What does it cost to replace a circuit breaker box?
Electrical work is extremely dangerous, so make sure you hire a licensed pro for work around the home.
Most homeowners can sleep soundly knowing their electric panels will protect them by tripping off when a circuit overload occurs.
But many homes built between the 1950s and 1990 still have circuit breakers made by the defunct company Federal Pacific, which may not trip, thus posing a fire hazard. Or maybe you've traipsed down to the basement and discovered you have a faulty circuit breaker or an outdated fuse box. How much can you expect to pay to have a qualified electrician replace it?
We contacted 2012 Angie's List Super Service Award winning electricians in areas that do brisk business replacing circuit breaker panels, especially Federal Pacific's Stab-Lok brand.
“It depends on how many circuits you have, the existing conditions, whether it’s a single-family dwelling, multi-family dwelling and the amperage of the pane — whether it’s a 100, 150, 200 amp,” says Mike Volpe III, owner and license holder for All City Electrical in Kenilworth, N.J. “It could range from anywhere from $500 to $1,300 depending on site conditions.”
“Our price to replace a breaker panel ranges from $660 all the way up to $2,900,” says licensed master electrician Reed Chambers, who owns Peerless Electric in Euless, Texas.
“I don’t tend to take extreme measures using the F-word — fire — when talking to my customers about their breaker panels,” he says. “Personally, I’ve never seen a Federal or really any other breaker panel that actually caught on fire itself, but I do agree that they should be replaced.”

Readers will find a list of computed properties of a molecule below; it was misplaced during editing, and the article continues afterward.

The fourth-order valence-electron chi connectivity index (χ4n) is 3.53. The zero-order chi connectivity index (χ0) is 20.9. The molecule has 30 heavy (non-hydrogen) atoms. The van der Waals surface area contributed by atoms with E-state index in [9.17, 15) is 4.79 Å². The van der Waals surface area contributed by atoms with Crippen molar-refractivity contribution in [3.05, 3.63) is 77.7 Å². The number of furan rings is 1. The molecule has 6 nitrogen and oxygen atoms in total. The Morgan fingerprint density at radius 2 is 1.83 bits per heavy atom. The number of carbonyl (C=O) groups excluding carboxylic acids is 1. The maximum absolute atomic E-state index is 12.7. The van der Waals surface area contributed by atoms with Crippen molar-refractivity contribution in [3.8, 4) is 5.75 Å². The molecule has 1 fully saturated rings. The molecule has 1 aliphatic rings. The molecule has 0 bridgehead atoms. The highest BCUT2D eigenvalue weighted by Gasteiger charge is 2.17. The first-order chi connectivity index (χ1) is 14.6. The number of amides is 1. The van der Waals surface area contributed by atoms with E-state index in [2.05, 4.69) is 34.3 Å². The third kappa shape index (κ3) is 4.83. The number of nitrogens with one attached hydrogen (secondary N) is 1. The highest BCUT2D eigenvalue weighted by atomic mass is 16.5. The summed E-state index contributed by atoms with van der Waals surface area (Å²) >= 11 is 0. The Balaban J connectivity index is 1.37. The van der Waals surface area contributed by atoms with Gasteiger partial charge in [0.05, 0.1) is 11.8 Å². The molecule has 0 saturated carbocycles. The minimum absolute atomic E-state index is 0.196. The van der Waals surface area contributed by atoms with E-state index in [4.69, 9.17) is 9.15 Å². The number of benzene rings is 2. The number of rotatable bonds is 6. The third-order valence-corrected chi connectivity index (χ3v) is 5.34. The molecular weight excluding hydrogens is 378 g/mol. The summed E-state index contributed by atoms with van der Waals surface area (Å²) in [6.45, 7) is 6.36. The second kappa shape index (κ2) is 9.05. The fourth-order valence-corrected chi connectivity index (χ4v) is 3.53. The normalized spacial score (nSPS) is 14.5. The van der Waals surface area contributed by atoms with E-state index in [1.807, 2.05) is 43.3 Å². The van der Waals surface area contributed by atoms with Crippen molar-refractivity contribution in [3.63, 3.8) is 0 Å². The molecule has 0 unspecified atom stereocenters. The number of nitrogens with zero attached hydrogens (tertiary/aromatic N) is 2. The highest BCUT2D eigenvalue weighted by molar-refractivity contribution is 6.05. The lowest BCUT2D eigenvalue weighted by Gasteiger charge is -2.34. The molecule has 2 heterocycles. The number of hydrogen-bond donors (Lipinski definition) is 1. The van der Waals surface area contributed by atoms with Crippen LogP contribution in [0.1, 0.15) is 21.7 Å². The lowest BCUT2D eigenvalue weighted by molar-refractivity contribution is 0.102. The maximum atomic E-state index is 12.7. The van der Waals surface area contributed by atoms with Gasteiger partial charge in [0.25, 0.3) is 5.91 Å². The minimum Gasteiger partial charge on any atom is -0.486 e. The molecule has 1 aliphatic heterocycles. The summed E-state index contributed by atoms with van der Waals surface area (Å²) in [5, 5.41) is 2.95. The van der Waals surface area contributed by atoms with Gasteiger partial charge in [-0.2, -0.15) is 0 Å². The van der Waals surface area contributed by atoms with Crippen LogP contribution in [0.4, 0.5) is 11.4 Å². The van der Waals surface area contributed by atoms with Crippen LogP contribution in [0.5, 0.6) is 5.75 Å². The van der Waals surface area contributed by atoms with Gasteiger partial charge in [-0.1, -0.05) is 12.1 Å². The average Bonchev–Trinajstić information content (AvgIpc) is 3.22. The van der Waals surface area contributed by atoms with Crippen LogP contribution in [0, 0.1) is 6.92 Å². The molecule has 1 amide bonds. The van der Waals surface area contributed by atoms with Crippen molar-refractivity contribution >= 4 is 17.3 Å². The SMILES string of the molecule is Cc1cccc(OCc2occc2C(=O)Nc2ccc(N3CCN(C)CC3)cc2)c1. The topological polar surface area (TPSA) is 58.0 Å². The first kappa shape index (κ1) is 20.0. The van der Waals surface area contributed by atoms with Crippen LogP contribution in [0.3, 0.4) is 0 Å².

Chambers tells homeowners, “I tend to go with that logic that almost everyone has something electronic in their home with valuable information inside that electronic equipment. Whether you’re a video game person or a stock market trader or you collect family photos, whatever your area of interest, that’s the best reason to have up-to-date, functional electrical equipment protecting your home.”
How prevalent are Stab-Lok breakers?
“I change at least 300 a year,” Volpe reports “We see a lot of them in Jersey because they were actually based in North New Jersey, so they were a local company,” explains Volpe. “Each electrical supplier is going to sell a manufacturer that they support. When you have a company that’s producing them three towns over from where you’re supply houses are, most suppliers sold Federal Pacific electrical panels, and that’s why everybody had them.”
“The Dallas-Fort Worth area is saturated with Federal Pacific panels,” says Chambers. When American Airlines moved its headquarters from New York City to Texas in 1979, the influx of jobs created a housing boom in the Dallas/Fort Worth area. “The Federal Pacific breaker panels were cheap and if you were a builder and building homes in a building boom in the Dallas/Fort Worth area, you were trying to make every dollar you could,” Chambers explains. “One way electricians could save a few dollars is instead of installing Square D or Cutler Hammer — which is the best there is — they would install Federal Pacific.”